A bad MC showed us a lot of images of the other cities' runs; Paris, Munich, and Shanghai all looked like it was warm and sunny, and they also all looked like they ran through their city centers. Paula Radcliffe, Britain's premier woman runner, Seb Coe, some other British athelete, and the head of the London 2012 Planning Committee were all there to give us tips and encouragement. A team of aerobics instructors gave us a warm up routine that we couldn't really do because so many of us were crammed into a small place on the pitch (which, by the way, was covered by plastic, which I understand was to protect the turf, but then you're not really standing on the hallowed pitch, are you!?!). Finally, after hours, Wave 1 took off. Just as they did, of course, the cloudy sky overhead opened up and we were covered in a light rain that quickly turned into a steady drenching. I was in Wave 2, so we had to wait about another 20 minutes in the rain, but then we were off as well.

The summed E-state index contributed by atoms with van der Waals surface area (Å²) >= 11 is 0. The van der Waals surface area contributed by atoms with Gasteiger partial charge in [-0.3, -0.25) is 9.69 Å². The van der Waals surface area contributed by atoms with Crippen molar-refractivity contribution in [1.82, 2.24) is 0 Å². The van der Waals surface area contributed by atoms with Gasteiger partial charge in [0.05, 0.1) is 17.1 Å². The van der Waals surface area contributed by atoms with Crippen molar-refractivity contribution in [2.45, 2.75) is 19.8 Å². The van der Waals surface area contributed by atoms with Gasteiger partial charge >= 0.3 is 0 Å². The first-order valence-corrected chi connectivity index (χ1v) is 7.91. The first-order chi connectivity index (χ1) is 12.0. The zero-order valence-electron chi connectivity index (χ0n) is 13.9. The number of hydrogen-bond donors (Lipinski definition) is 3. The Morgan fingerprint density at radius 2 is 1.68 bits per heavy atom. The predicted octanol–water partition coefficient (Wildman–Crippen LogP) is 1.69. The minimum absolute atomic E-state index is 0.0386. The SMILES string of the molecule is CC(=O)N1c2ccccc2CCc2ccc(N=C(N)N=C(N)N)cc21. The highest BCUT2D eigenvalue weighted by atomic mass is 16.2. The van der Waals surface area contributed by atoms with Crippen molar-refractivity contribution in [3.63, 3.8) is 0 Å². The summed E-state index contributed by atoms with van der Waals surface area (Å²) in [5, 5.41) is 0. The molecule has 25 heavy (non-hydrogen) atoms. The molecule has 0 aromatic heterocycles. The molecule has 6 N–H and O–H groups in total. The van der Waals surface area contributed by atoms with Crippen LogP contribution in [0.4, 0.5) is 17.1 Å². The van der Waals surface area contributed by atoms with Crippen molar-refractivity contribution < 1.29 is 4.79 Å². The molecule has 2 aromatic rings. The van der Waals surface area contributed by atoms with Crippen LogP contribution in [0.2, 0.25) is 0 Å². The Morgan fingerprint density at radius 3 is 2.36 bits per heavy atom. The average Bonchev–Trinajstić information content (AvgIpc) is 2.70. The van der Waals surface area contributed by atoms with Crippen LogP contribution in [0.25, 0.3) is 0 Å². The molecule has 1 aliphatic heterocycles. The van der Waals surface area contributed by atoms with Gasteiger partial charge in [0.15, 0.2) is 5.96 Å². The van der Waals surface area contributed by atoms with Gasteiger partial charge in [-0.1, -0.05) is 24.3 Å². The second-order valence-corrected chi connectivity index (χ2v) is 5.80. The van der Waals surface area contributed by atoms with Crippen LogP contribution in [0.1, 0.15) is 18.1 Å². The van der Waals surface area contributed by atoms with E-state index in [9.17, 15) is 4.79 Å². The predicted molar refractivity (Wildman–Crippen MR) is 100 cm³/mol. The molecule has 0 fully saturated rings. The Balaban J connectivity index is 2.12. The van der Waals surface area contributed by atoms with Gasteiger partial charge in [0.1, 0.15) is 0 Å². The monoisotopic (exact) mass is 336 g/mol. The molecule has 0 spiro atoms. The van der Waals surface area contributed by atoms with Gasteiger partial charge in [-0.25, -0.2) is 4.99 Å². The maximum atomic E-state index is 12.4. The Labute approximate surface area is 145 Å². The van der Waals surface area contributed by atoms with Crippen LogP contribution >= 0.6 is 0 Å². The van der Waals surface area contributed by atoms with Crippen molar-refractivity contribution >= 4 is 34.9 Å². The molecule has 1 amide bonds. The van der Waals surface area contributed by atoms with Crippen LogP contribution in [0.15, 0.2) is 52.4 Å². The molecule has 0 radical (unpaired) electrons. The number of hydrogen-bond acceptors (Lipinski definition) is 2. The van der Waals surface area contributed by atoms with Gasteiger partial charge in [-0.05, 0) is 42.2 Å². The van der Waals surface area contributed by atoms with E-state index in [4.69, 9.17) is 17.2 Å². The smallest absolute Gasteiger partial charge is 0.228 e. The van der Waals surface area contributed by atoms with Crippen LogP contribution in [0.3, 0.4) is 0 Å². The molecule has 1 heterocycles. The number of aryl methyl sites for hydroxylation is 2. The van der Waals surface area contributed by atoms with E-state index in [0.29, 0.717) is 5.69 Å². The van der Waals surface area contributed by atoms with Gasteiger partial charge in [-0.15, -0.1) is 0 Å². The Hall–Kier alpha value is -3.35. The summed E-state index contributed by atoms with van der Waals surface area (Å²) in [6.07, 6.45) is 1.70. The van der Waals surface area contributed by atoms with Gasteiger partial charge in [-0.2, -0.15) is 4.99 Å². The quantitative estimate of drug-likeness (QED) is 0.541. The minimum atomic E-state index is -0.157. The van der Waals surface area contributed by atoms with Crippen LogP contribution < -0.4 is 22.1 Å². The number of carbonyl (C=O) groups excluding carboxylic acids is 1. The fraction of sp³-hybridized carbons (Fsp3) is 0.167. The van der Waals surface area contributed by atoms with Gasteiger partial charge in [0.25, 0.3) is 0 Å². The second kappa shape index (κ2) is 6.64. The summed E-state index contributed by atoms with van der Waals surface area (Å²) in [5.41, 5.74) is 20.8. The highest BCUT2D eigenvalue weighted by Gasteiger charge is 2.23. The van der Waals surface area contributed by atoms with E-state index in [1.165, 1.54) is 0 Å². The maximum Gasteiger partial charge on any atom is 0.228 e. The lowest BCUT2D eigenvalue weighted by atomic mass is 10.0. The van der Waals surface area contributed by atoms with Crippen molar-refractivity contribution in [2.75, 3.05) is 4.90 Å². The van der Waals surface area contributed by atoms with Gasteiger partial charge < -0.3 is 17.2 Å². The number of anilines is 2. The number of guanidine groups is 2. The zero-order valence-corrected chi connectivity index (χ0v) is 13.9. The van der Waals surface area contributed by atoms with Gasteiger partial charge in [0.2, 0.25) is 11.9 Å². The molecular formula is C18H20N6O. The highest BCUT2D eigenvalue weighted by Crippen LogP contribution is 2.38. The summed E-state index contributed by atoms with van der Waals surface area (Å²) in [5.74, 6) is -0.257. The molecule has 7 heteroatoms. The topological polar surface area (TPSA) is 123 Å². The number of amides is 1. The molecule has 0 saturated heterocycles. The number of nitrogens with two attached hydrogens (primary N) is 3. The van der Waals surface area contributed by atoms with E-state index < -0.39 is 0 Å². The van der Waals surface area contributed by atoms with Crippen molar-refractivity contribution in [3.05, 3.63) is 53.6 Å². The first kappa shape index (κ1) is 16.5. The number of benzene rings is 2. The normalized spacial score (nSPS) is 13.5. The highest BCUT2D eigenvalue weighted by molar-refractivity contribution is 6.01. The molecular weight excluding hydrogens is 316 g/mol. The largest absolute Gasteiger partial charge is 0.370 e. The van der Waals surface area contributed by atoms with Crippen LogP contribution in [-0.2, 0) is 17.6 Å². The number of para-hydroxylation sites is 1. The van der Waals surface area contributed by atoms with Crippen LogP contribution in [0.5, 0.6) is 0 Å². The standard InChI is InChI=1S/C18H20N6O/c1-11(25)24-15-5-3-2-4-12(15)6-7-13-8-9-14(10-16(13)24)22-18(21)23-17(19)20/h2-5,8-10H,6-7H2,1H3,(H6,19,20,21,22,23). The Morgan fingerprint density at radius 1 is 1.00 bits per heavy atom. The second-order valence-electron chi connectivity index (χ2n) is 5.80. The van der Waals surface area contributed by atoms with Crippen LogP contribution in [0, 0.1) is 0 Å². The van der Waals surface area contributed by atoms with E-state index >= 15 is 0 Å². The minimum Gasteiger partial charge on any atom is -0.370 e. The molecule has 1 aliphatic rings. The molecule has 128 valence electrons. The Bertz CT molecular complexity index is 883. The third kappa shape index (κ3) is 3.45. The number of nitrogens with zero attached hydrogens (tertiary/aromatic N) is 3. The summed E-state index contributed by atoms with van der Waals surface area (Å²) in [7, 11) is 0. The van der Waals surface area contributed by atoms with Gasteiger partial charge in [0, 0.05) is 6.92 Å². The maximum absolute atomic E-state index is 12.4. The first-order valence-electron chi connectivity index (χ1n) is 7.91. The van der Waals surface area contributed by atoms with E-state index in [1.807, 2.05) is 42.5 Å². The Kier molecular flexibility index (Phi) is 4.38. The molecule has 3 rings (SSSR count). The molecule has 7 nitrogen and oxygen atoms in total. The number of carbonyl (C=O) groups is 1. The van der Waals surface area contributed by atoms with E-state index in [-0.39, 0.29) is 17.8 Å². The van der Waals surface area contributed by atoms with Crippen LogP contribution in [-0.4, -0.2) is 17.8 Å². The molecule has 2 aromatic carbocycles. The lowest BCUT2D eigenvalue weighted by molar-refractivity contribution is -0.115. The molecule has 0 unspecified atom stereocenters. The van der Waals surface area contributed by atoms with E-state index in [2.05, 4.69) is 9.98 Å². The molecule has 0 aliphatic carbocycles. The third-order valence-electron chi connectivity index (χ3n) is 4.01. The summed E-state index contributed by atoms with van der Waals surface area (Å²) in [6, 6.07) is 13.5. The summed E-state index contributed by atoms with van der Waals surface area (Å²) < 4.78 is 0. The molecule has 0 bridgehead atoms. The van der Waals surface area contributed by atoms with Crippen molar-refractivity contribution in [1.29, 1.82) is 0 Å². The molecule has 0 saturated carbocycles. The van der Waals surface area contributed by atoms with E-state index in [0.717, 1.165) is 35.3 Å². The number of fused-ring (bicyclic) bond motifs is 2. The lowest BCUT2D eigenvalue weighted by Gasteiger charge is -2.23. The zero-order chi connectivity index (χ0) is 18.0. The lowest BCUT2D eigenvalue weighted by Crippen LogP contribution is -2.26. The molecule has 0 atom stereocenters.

I feel like I started out really fast; there were a few downhills and I was zooming down them. We went out of the stadium and through a tunnel, and then all of a sudden we were in the parking lot and snaking through barriers. The course was very narrow, and I spent a lot of time dodging people, passing them, and slowing down as I came up to slower runners. I feel like my running on the canal towpath was good training for the obstacle course of this race. The course overall was pretty boring, and subsequently I found out it was also pretty badly designed. There were a lot of hairpin switchbacks, which in the rain and with the crowds were pretty dangerous. The scenery was shite, as the Brits say, because we were running through an industrial park and around a big Ikea and Tescos. We ran along a highway at one point, and I thought I'd get sprayed by cars driving through the puddles in the outside lane! The lighting of the course was also pretty bad; the race planners relied on the street lights and a few of them were out, and you really noticed how dark it was at those points. Also, there were no spectators - just a sea of red-shirted runners. Thank god I had my iPod, and was listening to Dolly Parton, Jimmy Eat World, and Rihanna. I know, what a mix.